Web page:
Several new nuclear plant construction milestones were recorded worldwide in October and November.
CPR-1000. On Nov. 23, China’s 18th large reactor, Hongyanhe 2, was connected to the grid. The $8.2 billion CPR-1000 pressurized water reactor began construction in 2008. Two more units are under construction nearby in northern Liaoning province, about 420 kilometers from Beijing across the Bo Hai Sea.
AP1000. On Nov. 4, safety-related concrete was poured for the basemat of the second AP1000 unit at the V.C. Summer plant in South Carolina. Later that month, Georgia Power poured safety-related concrete for the basemat of the second AP1000 unit at Plant Vogtle. Meanwhile, four AP1000 reactors are being built in China, at Sanmen and Haiyang. Sanmen Unit 1 (Figure 4) is expected to be the world’s first AP1000 to begin operating when it goes online in 2014. The U.S. AP1000 units will come online between 2017 and 2018, while the Chinese reactors will all be operational by 2016.
AES-2006. The foundation slab of the first of twin Russian reactors at Ostrovets in Belarus was poured in November at a site in the Grodno region close to the Lithuanian border. The 1,200-MW AES-2006 reactors are being built by AtomStroyExport and mark the first major milestone for the project after the turnkey contract was finalized between Belarus and Rosatom in July 2012 for the supply of the two reactors. Construction of each unit could take up to five years.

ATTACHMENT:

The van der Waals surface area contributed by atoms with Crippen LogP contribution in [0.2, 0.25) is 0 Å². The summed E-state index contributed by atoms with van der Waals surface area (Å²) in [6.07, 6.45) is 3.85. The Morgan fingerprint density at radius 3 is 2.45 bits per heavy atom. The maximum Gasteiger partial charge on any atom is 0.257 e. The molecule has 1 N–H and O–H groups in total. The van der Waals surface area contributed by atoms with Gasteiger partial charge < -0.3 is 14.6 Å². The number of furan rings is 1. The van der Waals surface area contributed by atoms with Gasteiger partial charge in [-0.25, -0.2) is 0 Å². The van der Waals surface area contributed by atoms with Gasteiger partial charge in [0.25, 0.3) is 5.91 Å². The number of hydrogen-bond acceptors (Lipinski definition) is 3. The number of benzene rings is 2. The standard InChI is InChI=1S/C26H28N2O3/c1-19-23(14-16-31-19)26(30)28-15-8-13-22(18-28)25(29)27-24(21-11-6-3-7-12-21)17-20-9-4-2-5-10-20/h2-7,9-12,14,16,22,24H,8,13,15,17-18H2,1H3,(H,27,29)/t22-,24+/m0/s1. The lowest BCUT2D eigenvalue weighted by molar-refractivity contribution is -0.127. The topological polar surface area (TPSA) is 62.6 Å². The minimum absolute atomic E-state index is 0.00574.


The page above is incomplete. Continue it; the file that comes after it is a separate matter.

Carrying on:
EPR. On Oct. 24, the AREVA-Siemens consortium that is building the Olkiluoto 3 EPR for Finnish power company Teollisuuden Voima Oyj (TVO) installed the reactor vessel head, marking completion of the installation of heavy equipment. The project has been besieged by delays since it began construction in 2005. TVO has warned that the plant may not be operational until 2016.
At Flamanville 3, where AREVA is building France’s first EPR, the reactor vessel was delivered to the construction site. Civil engineering work is now almost complete at the Normandy site. Though originally expected to begin operation in 2013, the reactor’s construction is expected to be completed in 2016. Taishan 1, which is an EPR under construction in China, has been under construction since 2009 and is expected to start up in 2014, while Taishan 2 is scheduled to begin operating in 2015.
—Sonal Patel, associate editor (@POWERmagazine, @sonalcpatel)